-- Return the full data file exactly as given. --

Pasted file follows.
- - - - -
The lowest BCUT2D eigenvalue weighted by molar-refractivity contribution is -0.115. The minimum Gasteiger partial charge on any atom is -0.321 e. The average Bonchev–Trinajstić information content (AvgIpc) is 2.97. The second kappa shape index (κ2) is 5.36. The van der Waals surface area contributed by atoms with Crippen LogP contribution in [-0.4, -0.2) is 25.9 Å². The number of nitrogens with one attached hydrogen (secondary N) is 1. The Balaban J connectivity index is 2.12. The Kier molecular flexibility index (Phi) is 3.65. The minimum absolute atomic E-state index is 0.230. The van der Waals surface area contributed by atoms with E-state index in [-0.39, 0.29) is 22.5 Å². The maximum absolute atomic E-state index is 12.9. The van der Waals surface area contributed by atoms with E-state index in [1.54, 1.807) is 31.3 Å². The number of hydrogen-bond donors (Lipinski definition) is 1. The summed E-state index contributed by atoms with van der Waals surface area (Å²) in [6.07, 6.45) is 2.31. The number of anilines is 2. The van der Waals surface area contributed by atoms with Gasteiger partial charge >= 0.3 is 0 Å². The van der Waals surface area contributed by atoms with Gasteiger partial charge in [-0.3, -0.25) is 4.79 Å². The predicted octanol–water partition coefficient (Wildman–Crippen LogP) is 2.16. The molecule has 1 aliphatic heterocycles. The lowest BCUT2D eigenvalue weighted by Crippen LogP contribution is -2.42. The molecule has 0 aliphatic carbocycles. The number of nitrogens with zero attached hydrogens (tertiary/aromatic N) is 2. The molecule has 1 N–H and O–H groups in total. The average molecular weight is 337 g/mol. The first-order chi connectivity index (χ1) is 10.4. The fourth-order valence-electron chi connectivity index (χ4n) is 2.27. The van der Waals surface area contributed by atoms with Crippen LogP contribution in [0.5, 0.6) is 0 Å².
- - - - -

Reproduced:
The lowest BCUT2D eigenvalue weighted by molar-refractivity contribution is -0.115. The minimum Gasteiger partial charge on any atom is -0.321 e. The average Bonchev–Trinajstić information content (AvgIpc) is 2.97. The second kappa shape index (κ2) is 5.36. The van der Waals surface area contributed by atoms with Crippen LogP contribution in [-0.4, -0.2) is 25.9 Å². The number of nitrogens with one attached hydrogen (secondary N) is 1. The Balaban J connectivity index is 2.12. The Kier molecular flexibility index (Phi) is 3.65. The minimum absolute atomic E-state index is 0.230. The van der Waals surface area contributed by atoms with E-state index in [-0.39, 0.29) is 22.5 Å². The maximum absolute atomic E-state index is 12.9. The van der Waals surface area contributed by atoms with E-state index in [1.54, 1.807) is 31.3 Å². The number of hydrogen-bond donors (Lipinski definition) is 1. The summed E-state index contributed by atoms with van der Waals surface area (Å²) in [6.07, 6.45) is 2.31. The number of anilines is 2. The van der Waals surface area contributed by atoms with Gasteiger partial charge >= 0.3 is 0 Å². The van der Waals surface area contributed by atoms with Gasteiger partial charge in [-0.3, -0.25) is 4.79 Å². The predicted octanol–water partition coefficient (Wildman–Crippen LogP) is 2.16. The molecule has 1 aliphatic heterocycles. The lowest BCUT2D eigenvalue weighted by Crippen LogP contribution is -2.42. The molecule has 0 aliphatic carbocycles. The number of nitrogens with zero attached hydrogens (tertiary/aromatic N) is 2. The molecule has 1 N–H and O–H groups in total. The average molecular weight is 337 g/mol. The first-order chi connectivity index (χ1) is 10.4. The fourth-order valence-electron chi connectivity index (χ4n) is 2.27. The van der Waals surface area contributed by atoms with Crippen LogP contribution in [0.5, 0.6) is 0 Å².